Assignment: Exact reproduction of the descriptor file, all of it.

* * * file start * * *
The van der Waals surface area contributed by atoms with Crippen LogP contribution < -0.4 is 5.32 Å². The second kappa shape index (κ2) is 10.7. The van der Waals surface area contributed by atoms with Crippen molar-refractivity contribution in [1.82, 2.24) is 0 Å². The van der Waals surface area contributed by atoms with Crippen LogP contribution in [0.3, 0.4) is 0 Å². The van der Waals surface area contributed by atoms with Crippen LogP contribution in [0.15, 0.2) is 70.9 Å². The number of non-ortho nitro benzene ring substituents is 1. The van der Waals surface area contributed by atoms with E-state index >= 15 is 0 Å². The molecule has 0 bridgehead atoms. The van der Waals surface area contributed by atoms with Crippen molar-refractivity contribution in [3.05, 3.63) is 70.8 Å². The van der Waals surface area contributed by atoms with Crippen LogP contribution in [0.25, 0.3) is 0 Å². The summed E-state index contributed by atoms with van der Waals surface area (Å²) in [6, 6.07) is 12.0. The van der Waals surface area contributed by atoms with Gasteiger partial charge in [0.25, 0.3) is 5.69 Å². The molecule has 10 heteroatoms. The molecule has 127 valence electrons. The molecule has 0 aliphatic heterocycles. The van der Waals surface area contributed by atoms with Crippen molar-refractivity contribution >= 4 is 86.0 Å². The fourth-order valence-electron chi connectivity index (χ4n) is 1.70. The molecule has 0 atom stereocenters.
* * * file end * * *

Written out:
The van der Waals surface area contributed by atoms with Crippen LogP contribution < -0.4 is 5.32 Å². The second kappa shape index (κ2) is 10.7. The van der Waals surface area contributed by atoms with Crippen molar-refractivity contribution in [1.82, 2.24) is 0 Å². The van der Waals surface area contributed by atoms with Crippen LogP contribution in [0.3, 0.4) is 0 Å². The van der Waals surface area contributed by atoms with Crippen LogP contribution in [0.15, 0.2) is 70.9 Å². The number of non-ortho nitro benzene ring substituents is 1. The van der Waals surface area contributed by atoms with E-state index >= 15 is 0 Å². The molecule has 0 bridgehead atoms. The van der Waals surface area contributed by atoms with Crippen molar-refractivity contribution in [3.05, 3.63) is 70.8 Å². The van der Waals surface area contributed by atoms with Crippen LogP contribution in [0.25, 0.3) is 0 Å². The summed E-state index contributed by atoms with van der Waals surface area (Å²) in [6, 6.07) is 12.0. The van der Waals surface area contributed by atoms with Gasteiger partial charge in [0.25, 0.3) is 5.69 Å². The molecule has 10 heteroatoms. The molecule has 127 valence electrons. The molecule has 0 aliphatic heterocycles. The van der Waals surface area contributed by atoms with Crippen molar-refractivity contribution >= 4 is 86.0 Å². The fourth-order valence-electron chi connectivity index (χ4n) is 1.70. The molecule has 0 atom stereocenters.